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This question comes from a problem sheet I recently had.

It concerns the fact that Pt-O bond lengths are typically longer than Ti-O ones, even though the radii of the two metals are similar.

My rationale is that as Ti d-orbitals are more contracted than the ones of Pt, it would form shorter bonds for that reason. I was wondering whether there is something else to it.

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    $\begingroup$ hint: TiO2 has Ti-O about 2A, but TiO has Ti-O about 3A . On the other hand, both PtO2 and PtO have close Pt-O about 2A $\endgroup$ – permeakra Apr 2 at 18:08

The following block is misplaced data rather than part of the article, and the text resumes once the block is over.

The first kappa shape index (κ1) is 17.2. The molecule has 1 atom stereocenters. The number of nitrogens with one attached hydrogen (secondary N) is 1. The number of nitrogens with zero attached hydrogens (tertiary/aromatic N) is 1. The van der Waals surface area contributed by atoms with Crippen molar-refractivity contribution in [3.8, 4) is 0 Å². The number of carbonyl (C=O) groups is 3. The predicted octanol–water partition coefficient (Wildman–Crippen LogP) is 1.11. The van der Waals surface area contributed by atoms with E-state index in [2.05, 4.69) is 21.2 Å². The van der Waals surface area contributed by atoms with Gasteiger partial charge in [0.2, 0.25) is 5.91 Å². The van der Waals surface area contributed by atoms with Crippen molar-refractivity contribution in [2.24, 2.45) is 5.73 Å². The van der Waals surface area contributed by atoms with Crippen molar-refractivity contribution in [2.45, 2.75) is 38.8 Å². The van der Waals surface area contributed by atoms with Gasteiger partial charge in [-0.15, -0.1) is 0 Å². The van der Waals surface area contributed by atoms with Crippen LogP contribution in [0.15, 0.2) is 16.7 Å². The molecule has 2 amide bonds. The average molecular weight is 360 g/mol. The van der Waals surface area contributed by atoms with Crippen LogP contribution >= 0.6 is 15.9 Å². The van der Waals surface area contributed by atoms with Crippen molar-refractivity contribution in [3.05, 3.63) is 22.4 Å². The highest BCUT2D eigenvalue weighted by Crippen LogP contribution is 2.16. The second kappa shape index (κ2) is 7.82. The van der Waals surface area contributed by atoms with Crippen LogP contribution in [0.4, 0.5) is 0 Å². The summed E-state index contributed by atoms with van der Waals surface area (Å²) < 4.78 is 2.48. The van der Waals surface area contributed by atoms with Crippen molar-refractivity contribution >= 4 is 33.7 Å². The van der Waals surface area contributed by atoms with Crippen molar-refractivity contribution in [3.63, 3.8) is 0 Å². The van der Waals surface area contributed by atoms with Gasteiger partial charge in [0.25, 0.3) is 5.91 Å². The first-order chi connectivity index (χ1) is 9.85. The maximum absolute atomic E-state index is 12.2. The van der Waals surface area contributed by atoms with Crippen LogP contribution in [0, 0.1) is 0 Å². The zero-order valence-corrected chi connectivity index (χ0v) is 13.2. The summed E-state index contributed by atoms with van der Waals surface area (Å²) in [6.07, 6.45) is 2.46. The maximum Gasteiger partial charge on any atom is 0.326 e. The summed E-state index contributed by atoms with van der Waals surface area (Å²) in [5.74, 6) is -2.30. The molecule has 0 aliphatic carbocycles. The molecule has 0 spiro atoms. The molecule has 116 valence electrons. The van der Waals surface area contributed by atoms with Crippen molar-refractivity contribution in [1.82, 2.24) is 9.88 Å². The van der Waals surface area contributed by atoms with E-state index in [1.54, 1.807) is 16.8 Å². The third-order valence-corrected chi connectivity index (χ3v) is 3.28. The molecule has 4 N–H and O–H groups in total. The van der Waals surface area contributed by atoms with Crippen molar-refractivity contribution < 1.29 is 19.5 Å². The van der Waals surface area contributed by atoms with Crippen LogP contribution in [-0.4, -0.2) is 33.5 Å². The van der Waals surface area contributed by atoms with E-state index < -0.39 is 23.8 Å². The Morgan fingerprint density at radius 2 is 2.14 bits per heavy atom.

• $\begingroup$ @permeakra is this to suggest that due to the absence of d-electrons in TiO2, such a compound would be with significantly more ionic character, thus having the atoms closer for electrostatic reasons? $\endgroup$ – 7daiss Apr 3 at 12:08

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